Black, Asian and ethnic minority public sector workers in London paid up to 37.5% less than white colleagues

Underneath capital's 'image of diversity' there are 'shocking levels of inequality'

May Bulman,Shafi Musaddique
Friday 02 March 2018 13:06 GMT
The latest report finds a “stark divide” but says a lack of ethnic minorities at senior level compounds the ethnic pay gap
The latest report finds a “stark divide” but says a lack of ethnic minorities at senior level compounds the ethnic pay gap (Getty)

Black, Asian and minority ethnic (BAME) public sector workers in London were paid up to 37.5 per cent less than their white colleagues last year, new research shows.

Those in the Metropolitan Police earn up to 16 per cent less per hour than their white colleagues, a report by the Greater London Authority (GLA) found.

Transport for London which runs the capital’s network of tubes, trains and buses, has an ethnic pay gap of 9.8 per cent.

The highest level of inequality was at the Old Oak and the Park Royal Development Corporation, which runs a major redevelopment project in the north-west of the city, at 37.5 per cent.

The GLA itself, has its own ethnic pay gap of 16 per cent.

Campaigners said the figures showed that underneath the capital’s “image of diversity” there are “shocking levels of inequality”.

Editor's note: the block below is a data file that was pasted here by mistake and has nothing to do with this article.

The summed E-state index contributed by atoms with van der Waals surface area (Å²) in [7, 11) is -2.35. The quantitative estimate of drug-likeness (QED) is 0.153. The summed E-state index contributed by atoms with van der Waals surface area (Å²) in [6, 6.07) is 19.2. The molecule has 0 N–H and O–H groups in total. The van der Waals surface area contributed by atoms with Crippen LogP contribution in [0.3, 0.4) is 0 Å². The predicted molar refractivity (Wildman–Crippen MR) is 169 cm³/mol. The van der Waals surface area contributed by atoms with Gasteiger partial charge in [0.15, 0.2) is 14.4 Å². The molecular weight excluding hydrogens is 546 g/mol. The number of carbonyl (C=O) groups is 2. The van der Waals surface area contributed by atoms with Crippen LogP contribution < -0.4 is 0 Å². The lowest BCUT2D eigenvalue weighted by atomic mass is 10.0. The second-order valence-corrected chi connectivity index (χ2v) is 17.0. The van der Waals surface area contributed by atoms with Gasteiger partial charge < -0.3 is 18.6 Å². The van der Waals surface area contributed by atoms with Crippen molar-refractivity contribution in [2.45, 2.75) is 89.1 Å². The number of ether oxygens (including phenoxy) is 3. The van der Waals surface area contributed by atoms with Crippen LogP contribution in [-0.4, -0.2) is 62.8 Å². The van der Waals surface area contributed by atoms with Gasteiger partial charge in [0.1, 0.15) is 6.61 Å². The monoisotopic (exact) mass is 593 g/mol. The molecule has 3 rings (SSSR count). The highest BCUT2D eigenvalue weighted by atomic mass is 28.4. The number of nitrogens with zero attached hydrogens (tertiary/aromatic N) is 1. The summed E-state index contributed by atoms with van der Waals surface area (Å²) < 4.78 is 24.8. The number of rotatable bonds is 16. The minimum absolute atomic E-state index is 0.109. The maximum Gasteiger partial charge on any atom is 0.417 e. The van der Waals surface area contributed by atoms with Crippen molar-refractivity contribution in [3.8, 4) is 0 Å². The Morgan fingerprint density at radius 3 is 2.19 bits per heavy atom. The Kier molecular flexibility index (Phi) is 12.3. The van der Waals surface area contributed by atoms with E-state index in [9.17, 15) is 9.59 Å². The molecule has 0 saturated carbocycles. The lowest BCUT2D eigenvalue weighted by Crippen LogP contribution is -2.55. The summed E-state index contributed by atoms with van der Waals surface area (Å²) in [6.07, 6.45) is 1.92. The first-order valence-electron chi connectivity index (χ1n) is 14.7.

London Mayor Sadiq Khan said the figures were “deeply troubling”, adding that wanted to “confront this inequality".

But Dr Omar Khan, director of race equality think tank, the Runnymede Trust, said the study “uncovered London’s secret”.

Underneath the “image of diversity, in a city where over a third of its population is non-white, there are shocking levels of inequality”, he said. “This is caused by large employers failing to recruit and promote black and minority ethnic (BME) Londoners.

“We may now see the private sector overtaking the public sector, who have become far too complacent about racial diversity. Two in five Londoners are BMEs in their forties, which should be their peak earning potential, yet how many London organisations have two in five BME senior, or even middle, managers?"

He added: “Many private sector companies and consultancy firms set targets for change. It’s time for public bodies to catch up. Lack of action in the past means they need to be more radical, and that should involve more than graduate recruitment. It’s also about promoting BME talent to top positions.”

The report attributed the stark difference in pay to a lack of ethnic minorities in senior roles.

It also highlighted pay gaps between specific ethnic groups. Black Britons are paid up to 26 per cent less than their white counterparts in London’s public organisations, while British Asians are paid 16 per cent less.

In light of the report, Mr Khan said: “This sort of injustice takes many years to develop and it becomes deeply entrenched. My administration is finally beginning the process of turning this around.”

The Mayor also urged the Government to consider whether businesses should be legally required to publish their own ethnicity pay gaps.

The Government made it mandatory for businesses that employ at least 250 people to report their gender pay gaps last year.

Over 1,000 firms have made their gender pay gap figures public so far, with an estimated 8,000 yet to meet an April deadline.

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